Neither Ruthven nor Greta noticed when something that had been watching them through the drawing room window for some time retreated, slipping away before the full light of dawn could discover it; nor were there any passersby there to watch as it crossed the road to the river and disappeared down the water stairs by the Submariners’ Memorial.
In the early hours of that same Monday morning, the owner of a little corner grocery shop in Whitechapel came down to unlock the steel security grates over his display window and start preparing for the day. He had just rolled the grates up when he saw something in the street that at first he thought to be a stolen department store mannequin; on closer examination it turned out to be the body of a naked woman, her eyes nothing but raw red holes, with something pale spilling from her gaping mouth. He didn’t look closely enough to make out that this was a cheap plastic rosary: as soon as he’d finished being sick, he stumbled back inside and rang the police. By the time most people were awake, it was plastered all over the newsfeeds:
RIPPER STRIKES AGAIN
! DEATH TOLL RISES TO NINE.
A few streets away from the grocer’s shop and his unpleasant early morning discovery was the tiny office sign of Loders & Lethbridge (Chartered Accountants), one floor up from Akbar Kebab and an establishment offering money transfer and check-cashing services. The Whitechapel Road accounting firm predated its neighbors by approximately forty years, but times were tight all over, and it had been deemed wise to move the offices upstairs and let the ground-floor space to other businesses. This meant that the entire atmosphere of the firm was permanently permeated with the smell of kebabs.
Fastitocalon, who had worked as a clerk for the firm for almost as long as it had been around, didn’t really mind the grease and spice in the air, but he did object to taking it home with him in his clothes. He’d made the best of it by demanding of old Lethbridge that he be allowed to smoke in his office. This Lethbridge had grudgingly permitted, mostly because he enjoyed the occasional cigar himself—and perhaps on an unconscious level because he’d found that keeping “Mr. Frederick Vasse” more or less content seemed to be correlated with fewer boils on the back of his, Lethbridge’s, neck.
Lethbridge was actually one of the more accommodating employers Fastitocalon had known in his time. It wasn’t all that easy to find someone willing to hire a middle-aged and unprepossessing person with an oddly greyish complexion and a chronic cough, even if reassured that he wasn’t actually contagious. Lethbridge had overlooked the physical shortcomings and hired him because of his uncanny gift for numbers, which had worked out in everyone’s favor.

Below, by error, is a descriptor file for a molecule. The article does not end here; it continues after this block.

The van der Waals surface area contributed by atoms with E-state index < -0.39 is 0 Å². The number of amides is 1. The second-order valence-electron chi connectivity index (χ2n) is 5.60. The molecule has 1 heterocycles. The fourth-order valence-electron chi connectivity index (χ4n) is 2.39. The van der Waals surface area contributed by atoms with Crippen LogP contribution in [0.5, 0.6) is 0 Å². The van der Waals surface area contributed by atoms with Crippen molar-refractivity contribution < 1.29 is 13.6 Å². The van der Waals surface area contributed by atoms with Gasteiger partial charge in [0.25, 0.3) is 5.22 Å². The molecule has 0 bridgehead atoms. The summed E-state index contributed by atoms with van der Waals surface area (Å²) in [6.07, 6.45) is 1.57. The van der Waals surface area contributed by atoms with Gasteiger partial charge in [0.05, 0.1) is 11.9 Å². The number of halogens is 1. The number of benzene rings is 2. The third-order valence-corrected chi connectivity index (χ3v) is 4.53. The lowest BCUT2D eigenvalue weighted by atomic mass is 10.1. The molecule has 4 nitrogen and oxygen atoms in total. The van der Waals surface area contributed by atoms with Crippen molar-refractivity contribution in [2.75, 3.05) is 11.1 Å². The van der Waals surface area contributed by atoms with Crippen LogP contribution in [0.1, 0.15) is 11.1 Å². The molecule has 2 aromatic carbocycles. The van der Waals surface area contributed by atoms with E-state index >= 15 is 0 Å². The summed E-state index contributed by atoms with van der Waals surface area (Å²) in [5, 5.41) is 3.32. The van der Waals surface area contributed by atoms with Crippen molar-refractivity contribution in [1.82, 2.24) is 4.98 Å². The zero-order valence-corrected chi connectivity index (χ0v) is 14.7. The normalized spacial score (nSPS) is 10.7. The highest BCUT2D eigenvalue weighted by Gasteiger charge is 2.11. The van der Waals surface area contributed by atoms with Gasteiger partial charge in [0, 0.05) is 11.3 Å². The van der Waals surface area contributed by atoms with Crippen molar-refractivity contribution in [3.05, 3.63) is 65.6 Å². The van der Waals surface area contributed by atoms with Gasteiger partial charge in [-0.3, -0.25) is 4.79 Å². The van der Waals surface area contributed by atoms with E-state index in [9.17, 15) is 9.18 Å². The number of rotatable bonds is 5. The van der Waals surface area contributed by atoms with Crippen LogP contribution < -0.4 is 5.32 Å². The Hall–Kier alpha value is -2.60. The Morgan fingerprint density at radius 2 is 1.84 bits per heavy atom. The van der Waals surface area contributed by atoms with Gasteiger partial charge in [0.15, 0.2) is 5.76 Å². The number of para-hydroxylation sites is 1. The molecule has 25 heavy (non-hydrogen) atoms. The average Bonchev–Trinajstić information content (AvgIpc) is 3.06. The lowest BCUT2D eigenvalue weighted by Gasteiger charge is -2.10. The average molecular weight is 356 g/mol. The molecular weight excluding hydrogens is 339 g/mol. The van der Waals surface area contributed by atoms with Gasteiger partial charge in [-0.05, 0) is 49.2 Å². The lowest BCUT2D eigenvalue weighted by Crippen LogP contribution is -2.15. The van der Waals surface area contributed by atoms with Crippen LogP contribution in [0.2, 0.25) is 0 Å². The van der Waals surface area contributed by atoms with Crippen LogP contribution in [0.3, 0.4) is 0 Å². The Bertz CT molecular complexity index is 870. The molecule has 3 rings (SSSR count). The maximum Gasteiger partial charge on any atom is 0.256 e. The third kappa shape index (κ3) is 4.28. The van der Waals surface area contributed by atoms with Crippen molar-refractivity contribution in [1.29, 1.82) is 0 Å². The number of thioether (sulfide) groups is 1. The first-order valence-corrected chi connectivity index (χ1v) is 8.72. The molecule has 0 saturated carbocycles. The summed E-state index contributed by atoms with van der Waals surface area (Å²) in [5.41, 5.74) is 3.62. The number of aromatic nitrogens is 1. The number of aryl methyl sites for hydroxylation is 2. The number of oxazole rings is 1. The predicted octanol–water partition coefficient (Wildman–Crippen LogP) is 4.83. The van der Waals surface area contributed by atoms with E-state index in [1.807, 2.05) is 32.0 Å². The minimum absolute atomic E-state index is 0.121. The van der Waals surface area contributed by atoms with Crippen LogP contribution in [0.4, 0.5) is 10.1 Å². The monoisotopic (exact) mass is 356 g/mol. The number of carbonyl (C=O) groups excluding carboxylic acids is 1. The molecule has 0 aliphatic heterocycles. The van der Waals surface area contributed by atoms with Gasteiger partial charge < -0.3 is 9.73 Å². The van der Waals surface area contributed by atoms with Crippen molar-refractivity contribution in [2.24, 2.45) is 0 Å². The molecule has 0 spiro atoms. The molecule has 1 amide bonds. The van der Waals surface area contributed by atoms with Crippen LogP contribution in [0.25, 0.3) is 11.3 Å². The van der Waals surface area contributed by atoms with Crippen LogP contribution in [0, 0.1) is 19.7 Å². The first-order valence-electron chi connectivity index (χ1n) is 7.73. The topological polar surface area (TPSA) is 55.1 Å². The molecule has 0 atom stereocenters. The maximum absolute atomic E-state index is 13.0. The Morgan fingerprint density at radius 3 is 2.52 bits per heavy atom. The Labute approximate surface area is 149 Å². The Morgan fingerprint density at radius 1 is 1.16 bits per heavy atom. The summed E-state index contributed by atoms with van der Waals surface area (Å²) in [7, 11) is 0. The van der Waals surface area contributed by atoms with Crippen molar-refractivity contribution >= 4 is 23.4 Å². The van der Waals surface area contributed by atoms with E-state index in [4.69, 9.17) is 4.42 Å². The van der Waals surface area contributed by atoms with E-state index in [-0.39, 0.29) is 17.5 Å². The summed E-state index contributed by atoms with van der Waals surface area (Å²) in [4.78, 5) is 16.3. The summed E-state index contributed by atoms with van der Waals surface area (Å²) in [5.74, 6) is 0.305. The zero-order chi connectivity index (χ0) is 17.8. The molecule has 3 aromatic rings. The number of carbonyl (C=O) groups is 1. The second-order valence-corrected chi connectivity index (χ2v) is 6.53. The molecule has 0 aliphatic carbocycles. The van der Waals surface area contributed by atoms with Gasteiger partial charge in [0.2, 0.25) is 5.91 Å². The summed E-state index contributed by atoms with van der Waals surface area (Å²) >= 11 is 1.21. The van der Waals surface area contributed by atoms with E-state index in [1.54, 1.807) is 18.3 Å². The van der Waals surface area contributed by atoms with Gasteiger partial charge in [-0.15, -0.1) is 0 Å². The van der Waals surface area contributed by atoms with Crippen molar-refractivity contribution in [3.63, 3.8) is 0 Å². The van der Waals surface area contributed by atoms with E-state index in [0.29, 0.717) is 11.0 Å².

As a general rule Fastitocalon did his best not to read people’s minds, partly out of basic good manners and partly for his own sake—most people’s thoughts were not only banal but loud—but he knew perfectly well what Lethbridge thought of him. When he thought of Frederick Vasse at all.
Right now, for example, Lethbridge was thinking very clearly if he can’t stop that goddamn racket I’m sending him home for the day. Fastitocalon’s cough never really went away, but there were times when it was better and times when it was worse. He had run out of his prescription antitussives and kept meaning to call his doctor to get more of them, but hadn’t gotten around to it; the cough had been bad for several days now, a miserable hack that hurt deep in his chest no matter how many awful blue menthol lozenges he went through.
The thought of going home was really rather appealing, even if his flat was currently on the chilly side, and when Lethbridge came into his office a few minutes later scowling intently he argued against it—but didn’t argue very long.
Ruthven moved through the empty drawing room, picking up the debris of first aid supplies scattered on the floor around the sofa, the discarded gauze-pad and alcohol-wipe packaging looking oddly tawdry in the light of day. He was very much aware of the fact that he had not actually been bored for coming up on ten or eleven straight hours now, and that this was a profound relief.
It had become increasingly apparent to him over the past weeks that he had, yet again, run out of things to do, which was a perilous state of affairs. He had staved off ennui for a while this time by first renovating his house again and then by restoring an old Jaguar E-type, but the kitchen was as improved as it was going to get and the Jag was running better than new, and he had felt the soft, inexorable tides of boredom rolling in. It was November, the grey end of the year, and November always made him feel his age.
He had considered going up to Scotland, moping about a bit in more appropriate scenery. Going back to his roots. There were several extremely good reasons not to do this, but faced with the spectre of serious boredom Ruthven had begun to let himself imagine the muted melancholy colors of heather and gorse, the coolness of mist on his face, the somewhat excruciatingly romantic ruins of his ancestral pile. And sheep. There would be sheep, which went some way toward mitigating the Gothic atmosphere.
Technically Edmund St. James Ruthven was an earl, not a count, and he only sort of owned a ruined castle. There had been a great deal of unpleasantness at the beginning of the seventeenth century that had done funny things to the clan succession, and in any case he was also technically dead, which complicated matters. So: ruined castle, to which his claim was debatable, almost certainly featuring bats, but no wolves. Two out of three wasn’t bad, even if the castle didn’t overlook the Arges‚.
Ruthven wasn’t much of a traditionalist. He didn’t even own a coffin, let alone sleep in one; there simply wasn’t room to roll over, even in the newer, wider models, and anyway the mattresses were a complete joke and played merry hell with one’s back.